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The Science of Knee Pain: Expert Perspectives from Singapore

As you get older, you are more likely to experience knee pain. This is because your joints degenerate over time. Osteoarthritis is a common condition in older people and it causes a great deal of pain in the knees. The second most common condition is rheumatoid arthritis, which can affect any age group. It is an autoimmune condition and it affects the membrane which surrounds the joint. This can lead to severe pain and, if left untreated, can hinder mobility. Another common condition in the older generation is gout. Gout is caused by the build-up of uric acid, usually occurring in people who are overweight. This uric acid is deposited into the synovial fluid of joints and causes extreme pain and inflammation. An affected knee can become swollen, red, hot, and very tender to touch. This pain is renowned as being very severe, and it can hinder movement.

The knee is one of the largest and most complex joints in the body. It is built to sustain a considerable amount of pressure and stress from the activities in our daily lives. In some cases, unfortunately, it can sometimes suffer pain and injury from sudden movement or an existing condition. One of the most common problems is knee pain. The knee pain can be localized in one area of the knee or diffused throughout the knee. Due to the nature of the knee, it is easily injured. It is also very prone to afflictions of osteoarthritis and inflammatory diseases. Usually, knee pain is a symptom of an underlying condition or injury. There are many types of acute or sudden injuries that can cause knee pain or overuse conditions which can lead to pain.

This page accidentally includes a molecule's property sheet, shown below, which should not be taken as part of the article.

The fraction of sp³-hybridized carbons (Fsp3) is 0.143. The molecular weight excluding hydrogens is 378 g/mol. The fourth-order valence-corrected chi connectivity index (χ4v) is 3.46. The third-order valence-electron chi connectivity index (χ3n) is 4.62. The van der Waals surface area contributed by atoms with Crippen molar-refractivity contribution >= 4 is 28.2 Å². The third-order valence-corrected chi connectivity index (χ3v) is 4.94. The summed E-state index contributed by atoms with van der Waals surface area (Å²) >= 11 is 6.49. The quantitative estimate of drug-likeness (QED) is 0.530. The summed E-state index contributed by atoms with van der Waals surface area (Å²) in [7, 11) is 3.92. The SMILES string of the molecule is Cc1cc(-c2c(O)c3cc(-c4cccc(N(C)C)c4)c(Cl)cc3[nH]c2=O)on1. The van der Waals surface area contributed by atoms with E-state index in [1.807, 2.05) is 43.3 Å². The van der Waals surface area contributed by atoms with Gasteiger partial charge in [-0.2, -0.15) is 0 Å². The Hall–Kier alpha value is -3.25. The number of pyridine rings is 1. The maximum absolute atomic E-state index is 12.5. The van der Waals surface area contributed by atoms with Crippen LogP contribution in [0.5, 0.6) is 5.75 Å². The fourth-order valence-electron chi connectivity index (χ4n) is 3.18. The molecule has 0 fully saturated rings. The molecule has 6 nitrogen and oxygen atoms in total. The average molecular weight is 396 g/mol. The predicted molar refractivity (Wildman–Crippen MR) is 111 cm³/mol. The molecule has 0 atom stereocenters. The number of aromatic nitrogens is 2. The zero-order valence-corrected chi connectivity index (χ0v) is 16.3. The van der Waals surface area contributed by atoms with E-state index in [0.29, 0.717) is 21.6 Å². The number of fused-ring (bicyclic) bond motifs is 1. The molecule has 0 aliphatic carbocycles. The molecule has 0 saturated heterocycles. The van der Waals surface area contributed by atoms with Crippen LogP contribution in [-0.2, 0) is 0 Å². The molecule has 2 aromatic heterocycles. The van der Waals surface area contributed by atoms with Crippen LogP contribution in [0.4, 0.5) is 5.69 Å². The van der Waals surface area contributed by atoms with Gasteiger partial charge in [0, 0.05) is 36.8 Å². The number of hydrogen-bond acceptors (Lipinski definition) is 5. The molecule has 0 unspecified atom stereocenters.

Understanding Knee Pain

The muscles of the leg are responsible for movement and stability of the knee. The quadriceps and hamstrings muscles provide the power for movement and also act as stabilizers. The muscles on the medial and lateral part of the knee control the alignment of the knee and the forces acting upon it. Any injury or disease to the above-mentioned structures can lead to pain and cause difficulty with daily activities.

In order to understand why knee pain occurs, it is important to understand how the knee works. The knee is a hinge joint that is held together by the medial collateral ligament (MCL), lateral collateral ligament (LCL), anterior cruciate ligament (ACL), and posterior cruciate ligament (PCL). The joint surface is covered by articular cartilage, which provides a smooth gliding surface. Between the bones, there are two layers of menisci, which act as shock absorbers that help stabilize the joint.

Understanding knee pain is important. It is most commonly activity-related. The knee is susceptible to injury and the development of osteoarthritis. At any age, the bone structure may be susceptible to injury or disease. However, persistent knee pain that is not due to traumatic injury often has to do with poor body alignment. This includes the way the bones are aligned, how the muscles are working, and the distribution of body weight.

Common Causes of Knee Pain